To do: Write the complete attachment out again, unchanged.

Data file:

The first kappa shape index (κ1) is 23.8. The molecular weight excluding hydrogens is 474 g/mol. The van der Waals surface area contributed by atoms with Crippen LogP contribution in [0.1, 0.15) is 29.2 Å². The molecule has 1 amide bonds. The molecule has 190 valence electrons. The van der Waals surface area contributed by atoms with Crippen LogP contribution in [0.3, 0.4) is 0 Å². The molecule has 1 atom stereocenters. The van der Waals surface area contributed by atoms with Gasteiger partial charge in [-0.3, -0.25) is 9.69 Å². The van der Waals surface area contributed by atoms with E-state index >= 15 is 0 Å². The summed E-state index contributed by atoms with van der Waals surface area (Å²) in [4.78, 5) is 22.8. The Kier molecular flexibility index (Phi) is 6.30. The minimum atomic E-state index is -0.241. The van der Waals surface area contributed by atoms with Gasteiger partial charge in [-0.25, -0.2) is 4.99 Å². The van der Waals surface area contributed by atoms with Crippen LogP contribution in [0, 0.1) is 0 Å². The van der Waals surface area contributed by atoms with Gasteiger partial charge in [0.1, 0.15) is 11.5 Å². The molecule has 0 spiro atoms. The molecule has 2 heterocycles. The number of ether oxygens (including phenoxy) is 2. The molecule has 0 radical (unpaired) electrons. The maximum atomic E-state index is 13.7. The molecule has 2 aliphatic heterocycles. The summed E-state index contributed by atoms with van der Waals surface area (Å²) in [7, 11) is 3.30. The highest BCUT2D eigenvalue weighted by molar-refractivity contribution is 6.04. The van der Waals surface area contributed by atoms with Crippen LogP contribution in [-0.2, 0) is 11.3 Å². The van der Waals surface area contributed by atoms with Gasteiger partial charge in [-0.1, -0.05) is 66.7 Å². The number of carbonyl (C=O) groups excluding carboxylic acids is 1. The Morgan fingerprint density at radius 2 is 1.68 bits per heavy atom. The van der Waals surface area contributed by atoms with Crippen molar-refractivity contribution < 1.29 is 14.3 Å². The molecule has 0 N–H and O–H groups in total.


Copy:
The first kappa shape index (κ1) is 23.8. The molecular weight excluding hydrogens is 474 g/mol. The van der Waals surface area contributed by atoms with Crippen LogP contribution in [0.1, 0.15) is 29.2 Å². The molecule has 1 amide bonds. The molecule has 190 valence electrons. The van der Waals surface area contributed by atoms with Crippen LogP contribution in [0.3, 0.4) is 0 Å². The molecule has 1 atom stereocenters. The van der Waals surface area contributed by atoms with Gasteiger partial charge in [-0.3, -0.25) is 9.69 Å². The van der Waals surface area contributed by atoms with E-state index >= 15 is 0 Å². The summed E-state index contributed by atoms with van der Waals surface area (Å²) in [4.78, 5) is 22.8. The Kier molecular flexibility index (Phi) is 6.30. The minimum atomic E-state index is -0.241. The van der Waals surface area contributed by atoms with Gasteiger partial charge in [-0.25, -0.2) is 4.99 Å². The van der Waals surface area contributed by atoms with Crippen LogP contribution in [0, 0.1) is 0 Å². The van der Waals surface area contributed by atoms with Gasteiger partial charge in [0.1, 0.15) is 11.5 Å². The molecule has 0 spiro atoms. The molecule has 2 heterocycles. The number of ether oxygens (including phenoxy) is 2. The molecule has 0 radical (unpaired) electrons. The maximum atomic E-state index is 13.7. The molecule has 2 aliphatic heterocycles. The summed E-state index contributed by atoms with van der Waals surface area (Å²) in [7, 11) is 3.30. The highest BCUT2D eigenvalue weighted by molar-refractivity contribution is 6.04. The van der Waals surface area contributed by atoms with Crippen LogP contribution in [-0.2, 0) is 11.3 Å². The van der Waals surface area contributed by atoms with Gasteiger partial charge in [-0.1, -0.05) is 66.7 Å². The number of carbonyl (C=O) groups excluding carboxylic acids is 1. The Morgan fingerprint density at radius 2 is 1.68 bits per heavy atom. The van der Waals surface area contributed by atoms with Crippen molar-refractivity contribution < 1.29 is 14.3 Å². The molecule has 0 N–H and O–H groups in total.